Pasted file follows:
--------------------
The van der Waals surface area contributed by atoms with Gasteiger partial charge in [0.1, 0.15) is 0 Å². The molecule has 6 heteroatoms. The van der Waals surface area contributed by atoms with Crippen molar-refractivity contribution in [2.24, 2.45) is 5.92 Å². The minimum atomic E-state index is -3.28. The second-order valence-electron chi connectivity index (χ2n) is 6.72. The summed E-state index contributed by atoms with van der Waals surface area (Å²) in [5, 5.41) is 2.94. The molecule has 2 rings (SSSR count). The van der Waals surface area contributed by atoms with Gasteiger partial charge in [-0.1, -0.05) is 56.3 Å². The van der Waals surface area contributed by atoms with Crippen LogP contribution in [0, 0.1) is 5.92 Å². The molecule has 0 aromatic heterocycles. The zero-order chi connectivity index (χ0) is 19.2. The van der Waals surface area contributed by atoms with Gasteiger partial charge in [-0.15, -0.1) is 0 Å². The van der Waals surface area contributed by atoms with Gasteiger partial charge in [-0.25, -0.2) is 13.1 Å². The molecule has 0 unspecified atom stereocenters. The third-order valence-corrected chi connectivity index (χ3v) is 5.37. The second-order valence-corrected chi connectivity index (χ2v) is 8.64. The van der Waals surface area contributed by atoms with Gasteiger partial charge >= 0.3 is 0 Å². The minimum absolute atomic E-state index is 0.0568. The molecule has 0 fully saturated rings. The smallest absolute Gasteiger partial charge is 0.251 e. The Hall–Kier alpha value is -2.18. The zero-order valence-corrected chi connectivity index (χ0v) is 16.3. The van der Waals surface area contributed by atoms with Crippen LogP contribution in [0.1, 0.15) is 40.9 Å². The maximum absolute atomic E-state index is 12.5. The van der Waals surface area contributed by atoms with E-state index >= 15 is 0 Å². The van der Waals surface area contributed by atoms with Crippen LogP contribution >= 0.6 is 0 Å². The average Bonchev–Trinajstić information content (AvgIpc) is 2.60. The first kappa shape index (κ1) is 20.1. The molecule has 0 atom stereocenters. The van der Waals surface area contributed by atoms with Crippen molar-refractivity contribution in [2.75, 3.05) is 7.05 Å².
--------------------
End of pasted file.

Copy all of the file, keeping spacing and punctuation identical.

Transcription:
The van der Waals surface area contributed by atoms with Gasteiger partial charge in [0.1, 0.15) is 0 Å². The molecule has 6 heteroatoms. The van der Waals surface area contributed by atoms with Crippen molar-refractivity contribution in [2.24, 2.45) is 5.92 Å². The minimum atomic E-state index is -3.28. The second-order valence-electron chi connectivity index (χ2n) is 6.72. The summed E-state index contributed by atoms with van der Waals surface area (Å²) in [5, 5.41) is 2.94. The molecule has 2 rings (SSSR count). The van der Waals surface area contributed by atoms with Gasteiger partial charge in [-0.1, -0.05) is 56.3 Å². The van der Waals surface area contributed by atoms with Crippen LogP contribution in [0, 0.1) is 5.92 Å². The molecule has 0 aromatic heterocycles. The zero-order chi connectivity index (χ0) is 19.2. The van der Waals surface area contributed by atoms with Gasteiger partial charge in [-0.15, -0.1) is 0 Å². The van der Waals surface area contributed by atoms with Gasteiger partial charge in [-0.25, -0.2) is 13.1 Å². The molecule has 0 unspecified atom stereocenters. The third-order valence-corrected chi connectivity index (χ3v) is 5.37. The second-order valence-corrected chi connectivity index (χ2v) is 8.64. The van der Waals surface area contributed by atoms with Gasteiger partial charge >= 0.3 is 0 Å². The minimum absolute atomic E-state index is 0.0568. The molecule has 0 fully saturated rings. The smallest absolute Gasteiger partial charge is 0.251 e. The Hall–Kier alpha value is -2.18. The zero-order valence-corrected chi connectivity index (χ0v) is 16.3. The van der Waals surface area contributed by atoms with Crippen LogP contribution in [0.1, 0.15) is 40.9 Å². The maximum absolute atomic E-state index is 12.5. The van der Waals surface area contributed by atoms with E-state index >= 15 is 0 Å². The van der Waals surface area contributed by atoms with Crippen LogP contribution >= 0.6 is 0 Å². The average Bonchev–Trinajstić information content (AvgIpc) is 2.60. The first kappa shape index (κ1) is 20.1. The molecule has 0 atom stereocenters. The van der Waals surface area contributed by atoms with Crippen molar-refractivity contribution in [2.75, 3.05) is 7.05 Å².